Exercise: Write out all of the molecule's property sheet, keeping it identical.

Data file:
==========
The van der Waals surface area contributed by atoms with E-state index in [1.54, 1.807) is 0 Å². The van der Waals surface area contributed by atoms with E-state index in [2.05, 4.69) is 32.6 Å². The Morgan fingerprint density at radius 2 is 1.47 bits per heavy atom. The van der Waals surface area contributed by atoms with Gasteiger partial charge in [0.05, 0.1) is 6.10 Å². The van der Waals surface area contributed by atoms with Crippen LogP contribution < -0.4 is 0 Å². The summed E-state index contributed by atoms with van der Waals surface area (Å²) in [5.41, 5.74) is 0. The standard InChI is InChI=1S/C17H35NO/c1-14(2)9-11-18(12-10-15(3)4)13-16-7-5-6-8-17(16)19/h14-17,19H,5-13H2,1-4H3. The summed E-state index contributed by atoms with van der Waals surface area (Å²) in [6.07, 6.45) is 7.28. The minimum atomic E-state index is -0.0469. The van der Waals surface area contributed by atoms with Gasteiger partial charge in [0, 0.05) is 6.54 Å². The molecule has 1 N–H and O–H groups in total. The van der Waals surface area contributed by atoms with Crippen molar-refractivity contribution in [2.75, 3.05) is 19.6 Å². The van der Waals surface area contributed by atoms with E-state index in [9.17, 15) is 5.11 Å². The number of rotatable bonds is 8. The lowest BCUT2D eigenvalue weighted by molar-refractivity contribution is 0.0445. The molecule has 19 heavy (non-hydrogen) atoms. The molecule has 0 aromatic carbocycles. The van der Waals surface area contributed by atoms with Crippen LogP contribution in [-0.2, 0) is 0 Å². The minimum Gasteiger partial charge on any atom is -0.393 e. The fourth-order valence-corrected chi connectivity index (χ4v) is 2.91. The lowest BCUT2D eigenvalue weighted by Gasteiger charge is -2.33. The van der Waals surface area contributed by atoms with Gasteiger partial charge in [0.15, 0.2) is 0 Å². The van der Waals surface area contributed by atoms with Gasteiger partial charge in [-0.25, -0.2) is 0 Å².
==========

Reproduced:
The van der Waals surface area contributed by atoms with E-state index in [1.54, 1.807) is 0 Å². The van der Waals surface area contributed by atoms with E-state index in [2.05, 4.69) is 32.6 Å². The Morgan fingerprint density at radius 2 is 1.47 bits per heavy atom. The van der Waals surface area contributed by atoms with Gasteiger partial charge in [0.05, 0.1) is 6.10 Å². The van der Waals surface area contributed by atoms with Crippen LogP contribution < -0.4 is 0 Å². The summed E-state index contributed by atoms with van der Waals surface area (Å²) in [5.41, 5.74) is 0. The standard InChI is InChI=1S/C17H35NO/c1-14(2)9-11-18(12-10-15(3)4)13-16-7-5-6-8-17(16)19/h14-17,19H,5-13H2,1-4H3. The summed E-state index contributed by atoms with van der Waals surface area (Å²) in [6.07, 6.45) is 7.28. The minimum atomic E-state index is -0.0469. The van der Waals surface area contributed by atoms with Gasteiger partial charge in [0, 0.05) is 6.54 Å². The molecule has 1 N–H and O–H groups in total. The van der Waals surface area contributed by atoms with Crippen molar-refractivity contribution in [2.75, 3.05) is 19.6 Å². The van der Waals surface area contributed by atoms with E-state index in [9.17, 15) is 5.11 Å². The number of rotatable bonds is 8. The lowest BCUT2D eigenvalue weighted by molar-refractivity contribution is 0.0445. The molecule has 19 heavy (non-hydrogen) atoms. The molecule has 0 aromatic carbocycles. The van der Waals surface area contributed by atoms with Crippen LogP contribution in [-0.2, 0) is 0 Å². The minimum Gasteiger partial charge on any atom is -0.393 e. The fourth-order valence-corrected chi connectivity index (χ4v) is 2.91. The lowest BCUT2D eigenvalue weighted by Gasteiger charge is -2.33. The van der Waals surface area contributed by atoms with Gasteiger partial charge in [0.15, 0.2) is 0 Å². The van der Waals surface area contributed by atoms with Gasteiger partial charge in [-0.25, -0.2) is 0 Å².